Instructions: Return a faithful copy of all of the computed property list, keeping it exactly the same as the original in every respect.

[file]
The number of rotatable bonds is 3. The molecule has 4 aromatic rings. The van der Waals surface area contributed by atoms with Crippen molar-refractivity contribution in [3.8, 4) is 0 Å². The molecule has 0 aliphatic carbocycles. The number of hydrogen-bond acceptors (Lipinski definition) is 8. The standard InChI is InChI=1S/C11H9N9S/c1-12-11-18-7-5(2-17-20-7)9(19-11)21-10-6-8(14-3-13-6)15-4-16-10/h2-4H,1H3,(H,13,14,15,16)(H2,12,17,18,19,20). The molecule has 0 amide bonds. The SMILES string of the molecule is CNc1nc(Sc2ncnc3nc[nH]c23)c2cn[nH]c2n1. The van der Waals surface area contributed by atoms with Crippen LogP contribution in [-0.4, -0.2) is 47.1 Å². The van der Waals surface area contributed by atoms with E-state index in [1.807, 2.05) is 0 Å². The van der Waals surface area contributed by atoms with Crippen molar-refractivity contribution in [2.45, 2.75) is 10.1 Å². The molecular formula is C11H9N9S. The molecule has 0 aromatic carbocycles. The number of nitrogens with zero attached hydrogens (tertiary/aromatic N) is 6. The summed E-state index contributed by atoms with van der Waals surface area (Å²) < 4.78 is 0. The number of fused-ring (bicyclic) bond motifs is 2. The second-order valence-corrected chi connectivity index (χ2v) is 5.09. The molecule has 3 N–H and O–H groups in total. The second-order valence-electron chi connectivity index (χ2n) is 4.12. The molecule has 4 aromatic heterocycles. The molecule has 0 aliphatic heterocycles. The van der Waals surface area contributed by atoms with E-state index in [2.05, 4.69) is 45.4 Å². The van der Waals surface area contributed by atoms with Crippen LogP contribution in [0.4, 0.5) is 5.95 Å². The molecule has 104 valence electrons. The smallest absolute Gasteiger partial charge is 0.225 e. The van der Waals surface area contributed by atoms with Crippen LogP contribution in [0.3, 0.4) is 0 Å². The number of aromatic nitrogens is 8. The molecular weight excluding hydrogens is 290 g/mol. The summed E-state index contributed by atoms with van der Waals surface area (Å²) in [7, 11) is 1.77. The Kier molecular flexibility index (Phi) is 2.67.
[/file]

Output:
The number of rotatable bonds is 3. The molecule has 4 aromatic rings. The van der Waals surface area contributed by atoms with Crippen molar-refractivity contribution in [3.8, 4) is 0 Å². The molecule has 0 aliphatic carbocycles. The number of hydrogen-bond acceptors (Lipinski definition) is 8. The standard InChI is InChI=1S/C11H9N9S/c1-12-11-18-7-5(2-17-20-7)9(19-11)21-10-6-8(14-3-13-6)15-4-16-10/h2-4H,1H3,(H,13,14,15,16)(H2,12,17,18,19,20). The molecule has 0 amide bonds. The SMILES string of the molecule is CNc1nc(Sc2ncnc3nc[nH]c23)c2cn[nH]c2n1. The van der Waals surface area contributed by atoms with Crippen LogP contribution in [-0.4, -0.2) is 47.1 Å². The van der Waals surface area contributed by atoms with E-state index in [1.807, 2.05) is 0 Å². The van der Waals surface area contributed by atoms with Crippen molar-refractivity contribution in [2.45, 2.75) is 10.1 Å². The molecular formula is C11H9N9S. The molecule has 0 aromatic carbocycles. The number of nitrogens with zero attached hydrogens (tertiary/aromatic N) is 6. The summed E-state index contributed by atoms with van der Waals surface area (Å²) < 4.78 is 0. The number of fused-ring (bicyclic) bond motifs is 2. The second-order valence-corrected chi connectivity index (χ2v) is 5.09. The molecule has 3 N–H and O–H groups in total. The second-order valence-electron chi connectivity index (χ2n) is 4.12. The molecule has 4 aromatic heterocycles. The molecule has 0 aliphatic heterocycles. The van der Waals surface area contributed by atoms with E-state index in [2.05, 4.69) is 45.4 Å². The van der Waals surface area contributed by atoms with Crippen LogP contribution in [0.4, 0.5) is 5.95 Å². The molecule has 104 valence electrons. The smallest absolute Gasteiger partial charge is 0.225 e. The van der Waals surface area contributed by atoms with Crippen LogP contribution in [0.3, 0.4) is 0 Å². The number of aromatic nitrogens is 8. The molecular weight excluding hydrogens is 290 g/mol. The summed E-state index contributed by atoms with van der Waals surface area (Å²) in [7, 11) is 1.77. The Kier molecular flexibility index (Phi) is 2.67.